In the year of 2020, when everything is cancelled, what needs to be done to ensure non-violent solutions take root in the coming months?

In the year of 2020, when everything is cancelled, what needs to be done to ensure non-violent solutions take root in the coming months?

2020 started off like any other new year, nothing like what had been promised in the previous decade but definitely optimistic. Elections around the world had been happening in the last 24 months and the US Presidential Elections had come to their final stretch until something so simple and overlooked got in the way, the people. Unbeknownst to many was a mysterious and hazy figure in the background that would soon take centerstage.

The People would take centerstage in 2020. Concerns had been swept under the national rug for years about the economy, future of work, living wages until it all just stopped. We have entered into a global unity in the last 90 days that has been unknown to the human species since the last Ice Age.

The time we are in is extremely precious. The economic systems and institutional power structures that are in place are reeling from the new normal that is intentionally disconnected, remote and invisible. This is a difficult time to be a public official in government because of the impact and reach of every decision is closely monitored. Yet, it is not the governments jobs to enforce norms, that falls to society.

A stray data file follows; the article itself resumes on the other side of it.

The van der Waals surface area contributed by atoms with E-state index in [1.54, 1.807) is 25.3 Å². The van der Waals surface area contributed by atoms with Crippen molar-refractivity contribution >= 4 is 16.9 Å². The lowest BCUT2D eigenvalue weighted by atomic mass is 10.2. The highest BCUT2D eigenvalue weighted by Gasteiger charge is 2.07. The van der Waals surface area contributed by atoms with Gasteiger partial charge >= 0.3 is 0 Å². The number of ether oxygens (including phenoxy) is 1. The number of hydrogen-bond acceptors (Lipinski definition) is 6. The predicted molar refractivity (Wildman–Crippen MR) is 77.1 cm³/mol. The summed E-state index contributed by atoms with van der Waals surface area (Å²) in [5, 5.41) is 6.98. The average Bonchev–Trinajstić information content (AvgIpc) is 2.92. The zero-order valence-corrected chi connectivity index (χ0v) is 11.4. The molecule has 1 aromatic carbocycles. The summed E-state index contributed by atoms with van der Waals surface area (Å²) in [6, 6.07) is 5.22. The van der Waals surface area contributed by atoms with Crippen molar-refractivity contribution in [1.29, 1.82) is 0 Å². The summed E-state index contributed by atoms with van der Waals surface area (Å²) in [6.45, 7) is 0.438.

So when it becomes acceptable to boot everyone out of a country for quarantine sanity or shuffle a local or small business, the ripple effects are large and affect us all.

Violence in systems becomes apparent when we begin to believe in singular solutions and ideas. Factions emerge and the public knowing begins to erode trust until official mandates and directives support or divide progress.

When it comes to living in fractured systems, it is important to know that your experience is not alone and it is whole unto itself.
We are the change agents that we’ve been seeking and we must hold each other accountable to promote what will harms the least in the spirit of non-violence.

“One individual can begin a movement that turns the tide of history. Martin Luther King in the civil rights movement, Mohandas Ganhi in India, Nelson Mandela in South Africa are examples of people standing up with courage and non-violence to bring about needed changes.” -Jack Canfield


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